Home » ICMM Sets Targets for Mining Industry’s Scope 3 Emissions Reduction

ICMM Sets Targets for Mining Industry’s Scope 3 Emissions Reduction

ICMM Publishes Guidance for Mining Companies on Scope 3 Emission Reductions

by Adenike Adeodun

The International Council for Mining and Metals (ICMM) has recently published new guidance urging mining and metals companies to reduce Scope 3 emissions. Released on Wednesday, this tool aims to assist companies in engaging with various stakeholders, including the financial sector, investors, regulators, suppliers, and customers. Scope 3 emissions, often comprising up to 95% of a company’s total emissions for some commodities, are now a focal point for the industry.

The guidance enables companies to set short-, medium-, and long-term targets for reducing Scope 3 emissions, which occur throughout a company’s value chain. This includes emissions from both upstream manufacturing of products bought from suppliers and downstream from customers repurposing a company’s materials.

Highlighting the importance of transparency and engagement, the guidance emphasizes collaboration with suppliers, customers, investors, and regulators in target-setting. This approach is expected to accelerate emissions reduction across the value chain.

Drawing principles from various regulatory frameworks, including those in Europe, America, Britain, Canada, Australia, and the United Nations’ high-level expert group, the guidance tailors its recommendations to the unique considerations of the mining and metals sector. It provides a sector-specific context for commonly used approaches, allowing flexibility in methodology adoption.

The framework also encourages companies to evolve their targets as their capabilities mature, covering aspects like accounting and reporting, emissions hotspot identification, business integration, decarbonisation pathway assessment, and organisational governance.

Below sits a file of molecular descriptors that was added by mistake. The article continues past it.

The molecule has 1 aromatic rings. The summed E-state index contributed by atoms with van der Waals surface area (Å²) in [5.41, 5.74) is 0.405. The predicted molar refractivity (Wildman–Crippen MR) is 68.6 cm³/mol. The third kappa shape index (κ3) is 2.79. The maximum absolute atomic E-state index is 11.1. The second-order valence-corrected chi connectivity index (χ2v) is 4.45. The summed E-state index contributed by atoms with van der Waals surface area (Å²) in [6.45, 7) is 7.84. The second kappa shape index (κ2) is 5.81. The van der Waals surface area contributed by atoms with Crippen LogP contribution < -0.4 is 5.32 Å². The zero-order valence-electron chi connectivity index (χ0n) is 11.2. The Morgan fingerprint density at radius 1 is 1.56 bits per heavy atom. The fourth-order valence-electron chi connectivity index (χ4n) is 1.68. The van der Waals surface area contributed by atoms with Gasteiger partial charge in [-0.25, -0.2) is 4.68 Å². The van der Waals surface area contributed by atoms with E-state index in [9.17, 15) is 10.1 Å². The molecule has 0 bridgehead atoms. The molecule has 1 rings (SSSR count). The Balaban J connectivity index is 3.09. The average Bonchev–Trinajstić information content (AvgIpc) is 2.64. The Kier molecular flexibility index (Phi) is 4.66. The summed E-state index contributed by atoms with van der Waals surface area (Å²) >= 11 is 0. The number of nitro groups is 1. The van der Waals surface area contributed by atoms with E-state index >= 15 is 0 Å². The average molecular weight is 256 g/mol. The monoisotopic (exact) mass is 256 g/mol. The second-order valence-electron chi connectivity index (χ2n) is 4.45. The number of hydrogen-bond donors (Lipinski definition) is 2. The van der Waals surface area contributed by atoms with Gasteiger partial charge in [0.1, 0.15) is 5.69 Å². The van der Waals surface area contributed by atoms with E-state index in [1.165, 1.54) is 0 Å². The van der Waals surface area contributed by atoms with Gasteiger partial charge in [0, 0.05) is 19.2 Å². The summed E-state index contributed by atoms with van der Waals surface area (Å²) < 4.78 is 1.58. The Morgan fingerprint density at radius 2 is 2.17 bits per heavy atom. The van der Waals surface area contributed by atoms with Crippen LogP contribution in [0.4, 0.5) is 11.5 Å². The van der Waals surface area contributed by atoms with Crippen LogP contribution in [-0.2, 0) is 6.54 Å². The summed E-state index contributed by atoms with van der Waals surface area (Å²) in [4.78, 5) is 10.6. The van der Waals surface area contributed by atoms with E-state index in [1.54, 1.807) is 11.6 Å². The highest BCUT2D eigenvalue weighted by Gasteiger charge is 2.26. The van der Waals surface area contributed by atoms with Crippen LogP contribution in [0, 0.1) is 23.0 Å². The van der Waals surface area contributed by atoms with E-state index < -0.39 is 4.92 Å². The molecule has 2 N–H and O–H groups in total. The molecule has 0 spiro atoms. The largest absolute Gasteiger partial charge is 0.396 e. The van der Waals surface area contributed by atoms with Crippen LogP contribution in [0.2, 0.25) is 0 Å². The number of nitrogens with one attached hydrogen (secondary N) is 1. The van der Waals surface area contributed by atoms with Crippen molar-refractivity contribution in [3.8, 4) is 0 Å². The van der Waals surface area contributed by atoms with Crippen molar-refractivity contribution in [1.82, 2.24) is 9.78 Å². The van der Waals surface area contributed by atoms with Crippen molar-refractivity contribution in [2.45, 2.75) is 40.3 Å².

ICMM CEO Rohitesh Dhawan, in a statement to Mining Weekly, emphasized the sector’s responsibility in global emissions reduction. “As discussions at COP28 have highlighted, each sector must understand its part in the broader system and work beyond immediate boundaries to find solutions to stubborn emissions sources,” Dhawan said.

Recognizing the essential role of metals and minerals in industries ranging from renewable energy and sustainable transport to construction and technology, ICMM has called on all mining and metals companies to set their own Scope 3 emissions reduction targets.

According to a report by Mining Weekly, Iván Arriagada, CEO of Antofagasta and chair of ICMM, described the guidance as a crucial step in fostering collaborative efforts across the industry to curb emissions. “Tackling Scope 3 emissions demands a distinct approach, focusing on collaborative and integrated engagement beyond direct emissions management,” Arriagada explained.

In 2021, ICMM members committed to achieving net-zero Scope 1 and 2 greenhouse gas emissions by 2050 or sooner, in line with the Paris Agreement. They also agreed to report on Scope 3 emissions and set reduction targets by the end of 2023 or as soon as possible.

Significant progress has been made toward these commitments, with members focused on meeting their short- and medium-term milestones. This new target-setting guidance builds on previous Scope 3 emissions accounting and reporting guidelines, enhancing the industry’s commitment to reducing its carbon footprint.

For instance, Johannesburg-listed Gold Fields pledged last month to reduce its Scope 3 carbon emissions by a net 10% by 2030, off a 2022 baseline. The company has already commissioned 50 MW of solar power at its South Deep gold mine and is exploring additional wind power options.

Gold Fields worked closely with key suppliers to determine its total 2022 Scope 3 emissions, setting a target to cut 100,000 tonnes of CO2 equivalent (t CO2e) from its baseline by 2030.

This initiative by ICMM and its members marks a significant step in the global transition to net zero, highlighting the mining sector’s pivotal role in fostering sustainable practices and combating climate change.

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